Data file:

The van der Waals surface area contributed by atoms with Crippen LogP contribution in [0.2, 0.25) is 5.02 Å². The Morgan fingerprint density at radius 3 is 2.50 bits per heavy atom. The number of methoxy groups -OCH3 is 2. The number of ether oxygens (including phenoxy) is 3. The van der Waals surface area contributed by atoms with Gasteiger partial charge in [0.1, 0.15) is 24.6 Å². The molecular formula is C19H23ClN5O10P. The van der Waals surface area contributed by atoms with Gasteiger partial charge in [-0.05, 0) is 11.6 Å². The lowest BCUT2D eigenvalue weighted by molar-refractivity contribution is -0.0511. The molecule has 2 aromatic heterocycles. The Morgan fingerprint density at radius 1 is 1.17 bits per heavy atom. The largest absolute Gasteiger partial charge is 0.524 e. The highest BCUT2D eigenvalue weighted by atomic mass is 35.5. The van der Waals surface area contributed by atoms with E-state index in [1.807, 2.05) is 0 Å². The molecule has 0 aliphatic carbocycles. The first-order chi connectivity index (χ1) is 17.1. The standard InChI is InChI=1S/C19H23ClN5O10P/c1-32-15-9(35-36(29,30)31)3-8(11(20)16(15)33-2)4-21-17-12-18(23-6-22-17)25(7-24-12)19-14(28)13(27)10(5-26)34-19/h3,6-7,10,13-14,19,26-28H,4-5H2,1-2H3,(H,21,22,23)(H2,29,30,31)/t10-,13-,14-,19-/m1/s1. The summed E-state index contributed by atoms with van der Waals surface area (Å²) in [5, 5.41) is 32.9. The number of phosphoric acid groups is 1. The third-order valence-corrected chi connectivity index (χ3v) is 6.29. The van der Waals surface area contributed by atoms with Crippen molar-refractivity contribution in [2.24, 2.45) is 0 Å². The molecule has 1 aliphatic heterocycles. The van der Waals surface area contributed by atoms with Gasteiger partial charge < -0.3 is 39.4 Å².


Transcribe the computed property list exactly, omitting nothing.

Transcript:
The van der Waals surface area contributed by atoms with Crippen LogP contribution in [0.2, 0.25) is 5.02 Å². The Morgan fingerprint density at radius 3 is 2.50 bits per heavy atom. The number of methoxy groups -OCH3 is 2. The number of ether oxygens (including phenoxy) is 3. The van der Waals surface area contributed by atoms with Gasteiger partial charge in [0.1, 0.15) is 24.6 Å². The molecular formula is C19H23ClN5O10P. The van der Waals surface area contributed by atoms with Gasteiger partial charge in [-0.05, 0) is 11.6 Å². The lowest BCUT2D eigenvalue weighted by molar-refractivity contribution is -0.0511. The molecule has 2 aromatic heterocycles. The Morgan fingerprint density at radius 1 is 1.17 bits per heavy atom. The largest absolute Gasteiger partial charge is 0.524 e. The highest BCUT2D eigenvalue weighted by atomic mass is 35.5. The van der Waals surface area contributed by atoms with E-state index in [1.807, 2.05) is 0 Å². The molecule has 0 aliphatic carbocycles. The first-order chi connectivity index (χ1) is 17.1. The standard InChI is InChI=1S/C19H23ClN5O10P/c1-32-15-9(35-36(29,30)31)3-8(11(20)16(15)33-2)4-21-17-12-18(23-6-22-17)25(7-24-12)19-14(28)13(27)10(5-26)34-19/h3,6-7,10,13-14,19,26-28H,4-5H2,1-2H3,(H,21,22,23)(H2,29,30,31)/t10-,13-,14-,19-/m1/s1. The summed E-state index contributed by atoms with van der Waals surface area (Å²) in [5, 5.41) is 32.9. The number of phosphoric acid groups is 1. The third-order valence-corrected chi connectivity index (χ3v) is 6.29. The van der Waals surface area contributed by atoms with Crippen molar-refractivity contribution in [2.24, 2.45) is 0 Å². The molecule has 1 aliphatic heterocycles. The van der Waals surface area contributed by atoms with Gasteiger partial charge < -0.3 is 39.4 Å².